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The BBC's Bridget Fallon
"Today's results are likely to be overshadowed"
 real 56k

Friday, 2 March, 2001, 14:17 GMT
Rolls-Royce shares jump 12%
Trent 500 engines
Rolls-Royce shares rocket 12% on good results
Shares in Rolls-Royce have jumped almost 12% after the company reported a large increase in profits.

The company has posted full-year underlying pre-tax profits of 436m, which amounts to an 18% increase.

This stock is going up and up and up

Harald Hendrikse
The stock was trading up at 213.55p at 1230 GMT, touching levels not seen since early December.

"Investors have been overly-negative and even with decent results, the stock would have gone up," said Harald Hendrikse, aerospace analyst at Credit Suisse First Boston.

"But they were very good results," he added. "This stock is going up and up and up."

Pre-tax profits

The company's 436m in profit for the year ended 31 December 2000 largely met analysts' forecasts.

Rolls-Royce was expected to announce pre-tax profits of between 390m and 430m.

In 1999, the company reported 368m in underlying profits.

Rolls-Royce attributed some of the profits to its efforts to build its customer base for civil planes engines.

The turnaround follows the company's profits warning last year. For the first time in four years, it said it would no longer report double digit earnings growth in 2001.

More recently, it has successfully secured contracts - such as orders from Singapore Airlines and Virgin - across its divisions.

"Rolls-Royce is well positioned for growth in each of its markets," the company said in a statement.

The company has recently developed its Trent line of aircraft engines, as pictured above.

Job cuts

The profits come on the same day as a group of Rolls-Royce workers stage a demonstration outside the company's headquarters in London.

The workers at the engine maker are protesting against a decision that they say could result in the loss of 1,300 jobs.

Rolls-Royce have been a very successful company with record orders and massive profits

Roger Lyons
MSF Union

In November, Rolls-Royce announced plans that will affect a total of 1,300 skilled engineering jobs at the plant in Ansty, near Coventry.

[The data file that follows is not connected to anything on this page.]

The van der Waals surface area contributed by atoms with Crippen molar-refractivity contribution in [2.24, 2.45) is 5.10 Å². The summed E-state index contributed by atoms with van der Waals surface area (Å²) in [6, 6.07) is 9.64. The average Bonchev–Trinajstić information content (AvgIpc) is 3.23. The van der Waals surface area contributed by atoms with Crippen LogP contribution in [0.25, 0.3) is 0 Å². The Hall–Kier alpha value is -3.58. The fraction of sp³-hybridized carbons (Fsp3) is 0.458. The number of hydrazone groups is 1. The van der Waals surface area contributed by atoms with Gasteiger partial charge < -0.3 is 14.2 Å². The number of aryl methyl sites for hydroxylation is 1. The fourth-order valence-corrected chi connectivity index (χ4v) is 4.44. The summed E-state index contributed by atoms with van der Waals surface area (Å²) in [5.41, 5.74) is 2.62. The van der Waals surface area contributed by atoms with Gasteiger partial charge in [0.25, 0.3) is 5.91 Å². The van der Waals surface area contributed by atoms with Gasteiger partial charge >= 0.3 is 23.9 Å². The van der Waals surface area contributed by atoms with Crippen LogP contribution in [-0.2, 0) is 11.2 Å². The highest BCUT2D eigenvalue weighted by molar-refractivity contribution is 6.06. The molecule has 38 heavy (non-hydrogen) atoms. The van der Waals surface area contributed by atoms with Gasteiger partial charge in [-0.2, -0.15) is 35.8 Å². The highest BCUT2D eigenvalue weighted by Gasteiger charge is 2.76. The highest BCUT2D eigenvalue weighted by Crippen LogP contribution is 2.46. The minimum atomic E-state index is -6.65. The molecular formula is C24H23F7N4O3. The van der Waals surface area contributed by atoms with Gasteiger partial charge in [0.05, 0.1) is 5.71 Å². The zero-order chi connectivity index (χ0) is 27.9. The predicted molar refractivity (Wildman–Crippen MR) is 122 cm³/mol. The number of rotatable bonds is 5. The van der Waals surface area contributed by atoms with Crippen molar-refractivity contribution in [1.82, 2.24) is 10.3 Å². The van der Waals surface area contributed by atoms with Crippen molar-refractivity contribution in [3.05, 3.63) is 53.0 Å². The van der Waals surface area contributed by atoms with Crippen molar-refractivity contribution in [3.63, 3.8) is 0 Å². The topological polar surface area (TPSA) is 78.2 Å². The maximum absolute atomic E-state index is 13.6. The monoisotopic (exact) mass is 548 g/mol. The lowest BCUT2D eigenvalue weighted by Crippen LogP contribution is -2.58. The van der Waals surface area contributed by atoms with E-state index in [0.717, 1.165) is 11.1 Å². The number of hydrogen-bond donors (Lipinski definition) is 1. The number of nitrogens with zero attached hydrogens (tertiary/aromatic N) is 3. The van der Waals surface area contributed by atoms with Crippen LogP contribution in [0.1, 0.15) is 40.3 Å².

However, the company says the restructuring could result in fewer than 600 job losses, as some of the positions affected could be moved elsewhere.

The Financial Times reported on Friday that the company is set to cut a 1,000 more jobs than originally announced.

But a spokesman for Roll-Royce denied this, saying that the company has always maintained that up to 2000 jobs a year could be lost globally through "natural wastage".

The job cuts will be over three years as part of a three-year restructuring programme.

Union demo

The group of workers, expected to number about 100, are from the Manufacturing, Science & Finance (MSF) union and work at Rolls-Royce's Ansty plant.

Roger Lyons, general secretary of the MSF union, plans to hand in a petition signed by about 15,000 people.

The petition calls on the company to keep skilled engineering jobs at Coventry.

"Rolls-Royce have been a very successful company with record orders and massive profits," said Mr Lyons.

"That is why we are demonstrating at their decision to axe these jobs in Coventry, because there is no economic case for them to do so."

Strike action

The demonstration follows two strikes held on 9 and 26 February. Nearly 600 workers from Ansty participated.

The plant employs 2,400 workers out of Rolls-Royce's total UK workforce of 30,000.

The union argues that the centre will close primarily because the Canadian government has offered Rolls-Royce a grant to move research on its power station turbines to Montreal.

Rolls-Royce disputes this account and says it is simply concentrating its resources where the markets are.

The company spokesman added that Rolls-Royce would only base part of its energy operation in Canada.

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See also:

13 Feb 01 | Business
Rolls-Royce gets government help
25 Jan 01 | Business
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Rolls-Royce workers go on strike
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